Softened Olson has final word With title, coach lets record speak for itself

December 13, 1997|By Don Markus | Don Markus,SUN STAFF

The chip is still there, but it's closer now to a pebble than a boulder on the shoulder. The guard has come down, at least in those moments when Arizona basketball coach Lute Olson chooses to reveal more about himself than he ever did before. So the question has to be asked.

Is Cool Hand Lute mellowing a little?

Olson would like you to believe this is the way he's always been, that the media's portrayal of him as arrogant, aloof and just plain unlikeable was a caricature rather than a living, breathing, caring portrait of a man whose biggest career decision was based more on family values than sheer ambition.

"Whatever image people are going to conjure up, they're going to do it anyway," Olson said recently. "Probably the best thing for me to do is -- I used to kid about it with [former Arizona State coach] Bill Frieder -- to come out with your hair mussed all over your head, your tie undone and looked like you slept in your clothes."

Olson smiled, knowing how far-fetched that would seem.

"People like that kind of image, but that's just not me," he said. "But anybody who knows me knows what we're all about."

This is what most college basketball fans know about Olson and the Wildcats (6-2), who take on Coppin State at 2 p.m. today in Tucson, Ariz. Since his arrival from the University of Iowa 15 years ago, Olson has been one of the most successful -- and criticized -- coaches in the country.

Before Arizona upset Kentucky at the RCA Dome in Indianapolis to complete a remarkable rags-to-riches run in the 1997 NCAA tournament, Olson and his teams were better known for early-round flameouts rather than three Final Fours and six Sweet 16 appearances in the past 10 years.

Olson was asked why he didn't lash back at his critics with a bunch of 'I-told-you-so's', as he had done in the past.

"To me, it isn't a case of what you say anyway," Olson said last week, sitting in the lobby of a Chicago airport hotel hours before his team's 90-87 loss to Kansas in the Great Eight Classic. "People are going to have their opinions and they're not going to change, so why waste your breath on them?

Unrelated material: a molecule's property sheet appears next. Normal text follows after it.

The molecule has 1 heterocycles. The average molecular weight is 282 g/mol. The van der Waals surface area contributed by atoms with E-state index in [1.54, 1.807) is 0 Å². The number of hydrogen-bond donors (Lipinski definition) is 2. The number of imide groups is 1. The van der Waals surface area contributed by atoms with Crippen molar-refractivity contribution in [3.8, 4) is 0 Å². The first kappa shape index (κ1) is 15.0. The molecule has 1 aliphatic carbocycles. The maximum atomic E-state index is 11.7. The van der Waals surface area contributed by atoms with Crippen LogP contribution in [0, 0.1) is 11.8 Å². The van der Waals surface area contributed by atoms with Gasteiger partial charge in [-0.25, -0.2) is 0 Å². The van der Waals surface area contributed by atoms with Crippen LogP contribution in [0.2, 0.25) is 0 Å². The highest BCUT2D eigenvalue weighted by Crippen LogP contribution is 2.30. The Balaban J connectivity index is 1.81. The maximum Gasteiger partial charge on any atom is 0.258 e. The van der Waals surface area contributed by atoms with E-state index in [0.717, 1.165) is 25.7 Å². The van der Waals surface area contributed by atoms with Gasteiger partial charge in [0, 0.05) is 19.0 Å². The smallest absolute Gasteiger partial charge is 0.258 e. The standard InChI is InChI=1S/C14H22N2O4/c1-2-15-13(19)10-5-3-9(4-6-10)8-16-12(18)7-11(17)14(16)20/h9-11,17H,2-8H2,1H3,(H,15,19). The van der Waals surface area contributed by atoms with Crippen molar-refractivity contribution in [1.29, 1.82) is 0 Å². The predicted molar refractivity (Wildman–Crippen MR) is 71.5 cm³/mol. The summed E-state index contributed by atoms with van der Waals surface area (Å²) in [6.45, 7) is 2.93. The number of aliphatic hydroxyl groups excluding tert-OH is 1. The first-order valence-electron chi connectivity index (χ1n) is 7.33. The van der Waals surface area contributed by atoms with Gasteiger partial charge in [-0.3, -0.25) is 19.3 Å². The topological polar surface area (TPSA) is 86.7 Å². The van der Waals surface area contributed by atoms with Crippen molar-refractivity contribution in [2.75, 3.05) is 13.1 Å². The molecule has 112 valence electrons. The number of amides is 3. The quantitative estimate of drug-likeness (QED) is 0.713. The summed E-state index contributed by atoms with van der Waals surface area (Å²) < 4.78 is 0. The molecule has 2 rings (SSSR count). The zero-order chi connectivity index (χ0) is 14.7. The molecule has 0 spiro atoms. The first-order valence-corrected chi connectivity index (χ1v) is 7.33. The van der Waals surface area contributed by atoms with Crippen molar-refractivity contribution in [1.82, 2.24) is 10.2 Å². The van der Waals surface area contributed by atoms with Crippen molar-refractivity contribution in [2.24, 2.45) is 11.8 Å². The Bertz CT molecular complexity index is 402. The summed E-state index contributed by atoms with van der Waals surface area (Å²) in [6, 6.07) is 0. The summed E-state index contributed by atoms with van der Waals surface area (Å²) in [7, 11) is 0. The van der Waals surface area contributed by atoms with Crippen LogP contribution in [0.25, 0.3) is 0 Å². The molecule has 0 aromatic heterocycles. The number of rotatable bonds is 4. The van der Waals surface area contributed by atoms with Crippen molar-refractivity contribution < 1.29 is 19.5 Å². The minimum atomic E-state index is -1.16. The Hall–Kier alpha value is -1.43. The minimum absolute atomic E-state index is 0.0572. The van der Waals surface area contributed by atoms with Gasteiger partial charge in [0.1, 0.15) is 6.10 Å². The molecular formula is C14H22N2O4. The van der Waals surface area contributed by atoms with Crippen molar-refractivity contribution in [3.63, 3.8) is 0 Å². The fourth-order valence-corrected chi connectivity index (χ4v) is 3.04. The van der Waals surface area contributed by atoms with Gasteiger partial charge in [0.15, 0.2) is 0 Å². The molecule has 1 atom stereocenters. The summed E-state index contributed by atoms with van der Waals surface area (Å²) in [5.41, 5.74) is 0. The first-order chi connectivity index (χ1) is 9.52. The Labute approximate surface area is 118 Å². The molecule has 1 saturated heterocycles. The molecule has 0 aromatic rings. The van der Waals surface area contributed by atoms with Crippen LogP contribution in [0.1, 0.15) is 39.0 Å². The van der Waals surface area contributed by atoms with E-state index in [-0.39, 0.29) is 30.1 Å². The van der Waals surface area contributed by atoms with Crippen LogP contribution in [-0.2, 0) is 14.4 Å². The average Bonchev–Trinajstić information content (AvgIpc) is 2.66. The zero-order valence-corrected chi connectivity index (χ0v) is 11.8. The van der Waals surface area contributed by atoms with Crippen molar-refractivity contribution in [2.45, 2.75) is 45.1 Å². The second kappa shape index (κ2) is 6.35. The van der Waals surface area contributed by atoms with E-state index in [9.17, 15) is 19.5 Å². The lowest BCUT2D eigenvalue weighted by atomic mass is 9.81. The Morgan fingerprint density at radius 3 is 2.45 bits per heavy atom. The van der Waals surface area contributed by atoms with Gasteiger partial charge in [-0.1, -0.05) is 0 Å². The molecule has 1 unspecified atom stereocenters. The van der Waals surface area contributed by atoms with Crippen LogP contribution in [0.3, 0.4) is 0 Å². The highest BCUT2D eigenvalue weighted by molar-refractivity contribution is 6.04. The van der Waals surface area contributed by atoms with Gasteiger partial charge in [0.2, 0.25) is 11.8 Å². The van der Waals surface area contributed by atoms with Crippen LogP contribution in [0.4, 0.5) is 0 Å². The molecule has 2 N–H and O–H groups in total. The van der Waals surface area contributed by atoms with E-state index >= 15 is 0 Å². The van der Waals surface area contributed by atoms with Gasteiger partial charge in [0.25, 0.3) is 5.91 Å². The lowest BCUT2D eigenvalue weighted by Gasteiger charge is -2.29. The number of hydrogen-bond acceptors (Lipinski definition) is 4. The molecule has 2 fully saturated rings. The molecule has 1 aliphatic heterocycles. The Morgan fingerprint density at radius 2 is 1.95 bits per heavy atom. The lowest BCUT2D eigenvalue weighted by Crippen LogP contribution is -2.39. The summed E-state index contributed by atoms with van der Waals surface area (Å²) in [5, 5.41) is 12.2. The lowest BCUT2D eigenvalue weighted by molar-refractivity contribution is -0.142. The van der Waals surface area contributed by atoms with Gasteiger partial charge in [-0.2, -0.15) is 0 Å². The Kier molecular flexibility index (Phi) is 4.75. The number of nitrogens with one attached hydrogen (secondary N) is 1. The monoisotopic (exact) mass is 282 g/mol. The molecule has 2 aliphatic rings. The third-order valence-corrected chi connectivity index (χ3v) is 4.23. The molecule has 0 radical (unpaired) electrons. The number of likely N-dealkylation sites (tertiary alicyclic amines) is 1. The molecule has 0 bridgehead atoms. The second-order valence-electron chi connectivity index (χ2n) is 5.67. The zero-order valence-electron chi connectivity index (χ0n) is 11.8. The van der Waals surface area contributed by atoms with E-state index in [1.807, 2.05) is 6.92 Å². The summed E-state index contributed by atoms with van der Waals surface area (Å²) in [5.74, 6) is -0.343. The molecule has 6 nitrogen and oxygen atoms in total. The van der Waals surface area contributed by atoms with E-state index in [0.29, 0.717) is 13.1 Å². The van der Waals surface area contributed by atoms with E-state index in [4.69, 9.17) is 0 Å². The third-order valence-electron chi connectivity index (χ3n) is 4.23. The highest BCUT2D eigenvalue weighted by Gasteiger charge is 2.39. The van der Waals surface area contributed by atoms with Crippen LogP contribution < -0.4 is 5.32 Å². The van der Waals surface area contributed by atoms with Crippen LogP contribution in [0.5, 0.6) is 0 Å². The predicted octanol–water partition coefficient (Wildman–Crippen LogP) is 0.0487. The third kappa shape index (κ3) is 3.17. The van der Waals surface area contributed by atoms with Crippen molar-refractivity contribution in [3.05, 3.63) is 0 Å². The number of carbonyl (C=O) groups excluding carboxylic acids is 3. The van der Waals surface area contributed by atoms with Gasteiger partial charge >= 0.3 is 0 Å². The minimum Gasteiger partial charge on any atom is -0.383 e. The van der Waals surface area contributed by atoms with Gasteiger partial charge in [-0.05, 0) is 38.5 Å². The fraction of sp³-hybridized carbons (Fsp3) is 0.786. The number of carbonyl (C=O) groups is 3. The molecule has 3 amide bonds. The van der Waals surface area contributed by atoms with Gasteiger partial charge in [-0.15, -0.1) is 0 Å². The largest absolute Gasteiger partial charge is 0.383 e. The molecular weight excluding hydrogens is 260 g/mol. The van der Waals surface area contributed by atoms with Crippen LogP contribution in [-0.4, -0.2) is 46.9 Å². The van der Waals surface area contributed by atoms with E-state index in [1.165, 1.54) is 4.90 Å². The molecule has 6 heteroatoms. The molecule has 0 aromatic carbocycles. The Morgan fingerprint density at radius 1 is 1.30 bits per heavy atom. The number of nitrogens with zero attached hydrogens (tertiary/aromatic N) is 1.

"The only thing I've ever said is look at the record before you make any statements. Do your homework. The last 10 years, Kansas and North Carolina have been in seven Sweet 16s and we've been in six. We have the best record in the country the last 10 years (274-64) and we've never ducked anybody."

Which is why the sixth-ranked Wildcats are playing the upstart Eagles at the McKale Center. Olson admits that he accepted Fang Mitchell's offer because no return game was required, but that's a lot more than most high-profile coaches would do with Coppin State these days.

The contract was signed before the Eagles became the Cinderella team of last year's NCAA tournament with an upset of South Carolina and a near upset of Texas. CBS picked up the game for one of its regional telecasts after the NCAA tournament.

"This is an awfully good basketball team," Olson said on the day Coppin State beat Missouri at Columbia, Mo. That's probably what Olson said before the Wildcats lost to East Tennessee State in the first round of the 1992 NCAA tournament, to Santa Clara in the opening round the next year, and to Miami of Ohio in the first round in 1995. Not that anybody was listening.

It was those losses, and Olson's reaction during the news conferences after them, that made him appear more than a tad defensive. It didn't matter that Olson had taken a program that had four straight losing seasons -- including 4-24 the year before he got to town -- to its first Final Four in 1988 after leading Iowa to the Final Four in 1980.

"I've coached against Dean Smith, Mike Krzyzewski, Bobby Knight and Denny Crum and they're no better than he is," Rhode Island coach Jim Harrick said. "Every aspect of the game is covered. You find me where he's been beaten badly in a game. He's one of the most complete coaches ever."

Olson's approach with his players seemed to change a bit last season. He became looser, and more tolerant of a team that liked to pull practical jokes off the court and were not always the most focused during the regular season. But Olson said he changed mostly because it was a young team.

"He lets you do what you want," said sophomore point guard Mike Bibby, who along with Final Four MVP and fellow guard Miles Simon are the stars of this year's team. "As long as you do what's expected of you, you don't have any problems."

Harrick, in his first year with the Rams after being fired at UCLA before last season, said that he saw two sides to Olson's personality during his eight years in the Pac-10. Despite a fierce competition between the schools, he and Olson became friends and spoke at each other's booster banquets on occasion.

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